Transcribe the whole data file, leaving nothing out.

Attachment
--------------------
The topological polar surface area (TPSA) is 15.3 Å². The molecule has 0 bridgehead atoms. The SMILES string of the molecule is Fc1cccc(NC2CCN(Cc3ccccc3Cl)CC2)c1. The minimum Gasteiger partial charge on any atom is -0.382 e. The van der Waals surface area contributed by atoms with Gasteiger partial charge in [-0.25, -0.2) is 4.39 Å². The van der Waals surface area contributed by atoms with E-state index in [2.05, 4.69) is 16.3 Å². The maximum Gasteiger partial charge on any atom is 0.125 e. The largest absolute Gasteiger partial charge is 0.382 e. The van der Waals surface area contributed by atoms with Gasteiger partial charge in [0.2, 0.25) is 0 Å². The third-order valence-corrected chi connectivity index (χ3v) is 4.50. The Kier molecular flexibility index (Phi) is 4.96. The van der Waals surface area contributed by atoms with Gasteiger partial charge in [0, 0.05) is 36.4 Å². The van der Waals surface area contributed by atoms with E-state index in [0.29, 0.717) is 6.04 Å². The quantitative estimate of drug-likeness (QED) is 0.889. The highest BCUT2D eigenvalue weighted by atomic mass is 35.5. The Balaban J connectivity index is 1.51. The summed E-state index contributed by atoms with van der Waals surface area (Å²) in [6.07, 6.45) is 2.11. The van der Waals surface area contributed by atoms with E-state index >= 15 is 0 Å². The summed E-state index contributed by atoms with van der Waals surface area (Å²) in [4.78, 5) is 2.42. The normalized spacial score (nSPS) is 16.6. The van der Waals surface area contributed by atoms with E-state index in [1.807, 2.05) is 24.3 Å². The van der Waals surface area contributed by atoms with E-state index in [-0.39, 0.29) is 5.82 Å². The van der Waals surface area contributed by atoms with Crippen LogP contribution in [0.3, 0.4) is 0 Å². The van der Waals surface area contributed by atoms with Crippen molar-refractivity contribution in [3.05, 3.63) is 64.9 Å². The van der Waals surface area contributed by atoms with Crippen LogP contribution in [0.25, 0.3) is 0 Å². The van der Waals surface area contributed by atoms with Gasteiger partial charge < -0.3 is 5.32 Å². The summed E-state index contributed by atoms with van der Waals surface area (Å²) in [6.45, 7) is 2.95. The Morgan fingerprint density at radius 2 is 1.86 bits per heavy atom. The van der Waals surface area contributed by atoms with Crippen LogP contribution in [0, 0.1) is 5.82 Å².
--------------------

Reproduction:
The topological polar surface area (TPSA) is 15.3 Å². The molecule has 0 bridgehead atoms. The SMILES string of the molecule is Fc1cccc(NC2CCN(Cc3ccccc3Cl)CC2)c1. The minimum Gasteiger partial charge on any atom is -0.382 e. The van der Waals surface area contributed by atoms with Gasteiger partial charge in [-0.25, -0.2) is 4.39 Å². The van der Waals surface area contributed by atoms with E-state index in [2.05, 4.69) is 16.3 Å². The maximum Gasteiger partial charge on any atom is 0.125 e. The largest absolute Gasteiger partial charge is 0.382 e. The van der Waals surface area contributed by atoms with Gasteiger partial charge in [0.2, 0.25) is 0 Å². The third-order valence-corrected chi connectivity index (χ3v) is 4.50. The Kier molecular flexibility index (Phi) is 4.96. The van der Waals surface area contributed by atoms with Gasteiger partial charge in [0, 0.05) is 36.4 Å². The van der Waals surface area contributed by atoms with E-state index in [0.29, 0.717) is 6.04 Å². The quantitative estimate of drug-likeness (QED) is 0.889. The highest BCUT2D eigenvalue weighted by atomic mass is 35.5. The Balaban J connectivity index is 1.51. The summed E-state index contributed by atoms with van der Waals surface area (Å²) in [6.07, 6.45) is 2.11. The van der Waals surface area contributed by atoms with E-state index >= 15 is 0 Å². The summed E-state index contributed by atoms with van der Waals surface area (Å²) in [4.78, 5) is 2.42. The normalized spacial score (nSPS) is 16.6. The van der Waals surface area contributed by atoms with E-state index in [1.807, 2.05) is 24.3 Å². The van der Waals surface area contributed by atoms with E-state index in [-0.39, 0.29) is 5.82 Å². The van der Waals surface area contributed by atoms with Crippen LogP contribution in [0.3, 0.4) is 0 Å². The van der Waals surface area contributed by atoms with Crippen molar-refractivity contribution in [3.05, 3.63) is 64.9 Å². The van der Waals surface area contributed by atoms with Crippen LogP contribution in [0.25, 0.3) is 0 Å². The van der Waals surface area contributed by atoms with Gasteiger partial charge < -0.3 is 5.32 Å². The summed E-state index contributed by atoms with van der Waals surface area (Å²) in [6.45, 7) is 2.95. The Morgan fingerprint density at radius 2 is 1.86 bits per heavy atom. The van der Waals surface area contributed by atoms with Crippen LogP contribution in [0, 0.1) is 5.82 Å².